Turns out you can save a hulluva lot of power by carefully using a GPS unit…
Just a reminder of my current (no pun intended!) set up:
- Arduino Pro Mini 05 with FTDI to USB host (Mac) for power and hardware serial comms
- GP-635T GPS unit with software serial comms
- 3DR radio transmitter with software serial comms
The GPS and radio receive power from the VCC output of the Arduino Pro Mini. I decided to put a multimeter in between to see what the results were.
Firstly, I was running a set of GPS readings constantly until I got a lon/lat fix, followed by transmitting this location on the radio, then looping straight back to getting a fix.
During all of the above the GPS was in continuous read mode. The radio was also constantly trying to pair over 433MHz (I had the receiver turned off).
Power consumption during entire test: a steady 95ma.
This would mean that my tracking device with its 2000mAh battery would have a life of about only 20 hours – not enough for an entire Bronze D of E expedition (2 day) let along a 5 day gold with 1 day acclimatisation.
GPS and power consumption
Every GPS unit typically has a constant read mode and a power saving mode. I decided to turn the GPS off by default until I needed it, then turn it on, get a fix, then transmit the fix and turn the GPS off again for 30 seconds. No need for readings more often than 30 seconds.
Here’s the power consumption and time to fix results for this first part of the test:-
|Time until GPS time received||21||34||40|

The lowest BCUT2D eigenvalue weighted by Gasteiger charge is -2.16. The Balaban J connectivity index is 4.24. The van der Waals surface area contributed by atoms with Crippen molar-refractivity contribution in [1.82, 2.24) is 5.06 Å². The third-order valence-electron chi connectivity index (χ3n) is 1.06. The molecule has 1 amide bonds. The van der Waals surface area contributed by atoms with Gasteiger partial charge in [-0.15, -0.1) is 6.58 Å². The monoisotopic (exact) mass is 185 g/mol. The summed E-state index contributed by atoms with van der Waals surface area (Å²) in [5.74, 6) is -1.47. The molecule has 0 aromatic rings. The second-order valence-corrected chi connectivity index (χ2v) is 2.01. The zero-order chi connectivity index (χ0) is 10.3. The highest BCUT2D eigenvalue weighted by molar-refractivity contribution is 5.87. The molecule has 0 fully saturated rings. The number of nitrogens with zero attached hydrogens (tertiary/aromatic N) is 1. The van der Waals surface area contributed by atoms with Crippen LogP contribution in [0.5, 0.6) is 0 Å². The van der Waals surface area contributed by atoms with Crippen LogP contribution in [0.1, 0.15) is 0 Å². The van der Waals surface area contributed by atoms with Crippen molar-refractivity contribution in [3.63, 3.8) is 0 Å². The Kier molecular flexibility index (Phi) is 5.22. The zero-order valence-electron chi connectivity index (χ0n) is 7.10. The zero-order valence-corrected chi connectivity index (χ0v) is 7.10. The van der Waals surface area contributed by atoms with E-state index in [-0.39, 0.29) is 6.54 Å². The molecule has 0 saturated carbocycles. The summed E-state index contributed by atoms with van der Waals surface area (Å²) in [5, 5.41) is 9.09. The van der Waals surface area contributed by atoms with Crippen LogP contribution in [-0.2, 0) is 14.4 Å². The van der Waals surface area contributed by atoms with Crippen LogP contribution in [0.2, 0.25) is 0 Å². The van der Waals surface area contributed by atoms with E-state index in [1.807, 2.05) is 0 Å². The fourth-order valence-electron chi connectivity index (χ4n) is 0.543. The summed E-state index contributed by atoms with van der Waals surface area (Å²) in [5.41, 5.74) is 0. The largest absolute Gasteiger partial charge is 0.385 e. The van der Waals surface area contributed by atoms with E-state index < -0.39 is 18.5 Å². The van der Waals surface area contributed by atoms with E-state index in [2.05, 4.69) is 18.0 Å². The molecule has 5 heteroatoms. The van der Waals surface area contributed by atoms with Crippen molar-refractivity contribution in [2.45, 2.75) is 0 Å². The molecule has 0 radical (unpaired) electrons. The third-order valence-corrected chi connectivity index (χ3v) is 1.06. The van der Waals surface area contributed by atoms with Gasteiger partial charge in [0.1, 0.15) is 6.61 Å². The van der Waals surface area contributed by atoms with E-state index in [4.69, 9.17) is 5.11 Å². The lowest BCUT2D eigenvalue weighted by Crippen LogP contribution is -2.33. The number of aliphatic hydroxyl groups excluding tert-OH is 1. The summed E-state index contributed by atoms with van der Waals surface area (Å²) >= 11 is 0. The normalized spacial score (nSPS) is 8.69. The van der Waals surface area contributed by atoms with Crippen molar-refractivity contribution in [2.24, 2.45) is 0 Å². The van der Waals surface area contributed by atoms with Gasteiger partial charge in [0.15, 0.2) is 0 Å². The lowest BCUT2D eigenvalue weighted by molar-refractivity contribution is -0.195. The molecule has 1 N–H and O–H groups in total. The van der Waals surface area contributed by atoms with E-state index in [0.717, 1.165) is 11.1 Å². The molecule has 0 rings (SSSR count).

|Time until GPS location received||78||76||90|
Then I remembered that GPS units can have a ‘battery backup’ feature where they remember satellite position and location information whilst in power saving mode. I connected the extra 3.3V input to my arduino then retested. Here are the results:-
|Power draw searching (mA)||95||97|
|Power draw gps time, position searching (mA)||89||89||89||90||90||86|
|Time until GPS time received (s)||15||42||24||1||1||1||1||1|
|Time until GPS location received (s)||78||58||58||79||28||24||66||25|
|Power draw during pause (GPS off) (mA)||27||27||27||27||27||27||27||27|
As you can see I can now get 27mA draw for 30 seconds (whilst sleeping) and approx 89 mA draw whilst getting a fix. The fix also takes less time. Given that I sleep for 30 seconds and read a position for around 30 seconds, this will give me one accurate position every minute.
Averaging out the power usage now gives me 58mA draw, giving me 34.5 hours of use.
Other interesting things
In the above I didn’t notice that during GPS satellite acquisition for time and acquisition of fix there is a small power differential. I started noticing this in step 3 above, hence the two power draw rows above.
I also notice that the memorised GPS location was only really useful for quick reacquisition after a few fixes had been received. This leads me to conclude I need to take several GPS lat/lon fixes over a number of seconds before the GPS unit will store a useful satellite acquisition list.
I also noticed in the serial console that initial reading for lon/lat had inaccurate speed estimates – up to 6km/h! Taking several readings over many seconds then taking the median of these (to remove outliers) for lon/lat/speed/altitude etc. will likely result in a more trustworthy estimate to send over the radio.
There are other power saving tricks to try now:-
- See if the radio has a power saving mode similar
- Test the radio’s power draw whilst paired (above I only tested when unpaired – and thus searching for another radio)
- Change the time between attempted fixes to once every 5 minutes. (Thus an average of 33 mA, giving 60.5 hours of use – enough for a 3 day Silver D of E expedition)
- Take 10 readings during each ‘fix’ to a) teach the GPS the correct satellite table for its ROM, and b) get more trustworthy lat/lon etc values to transmit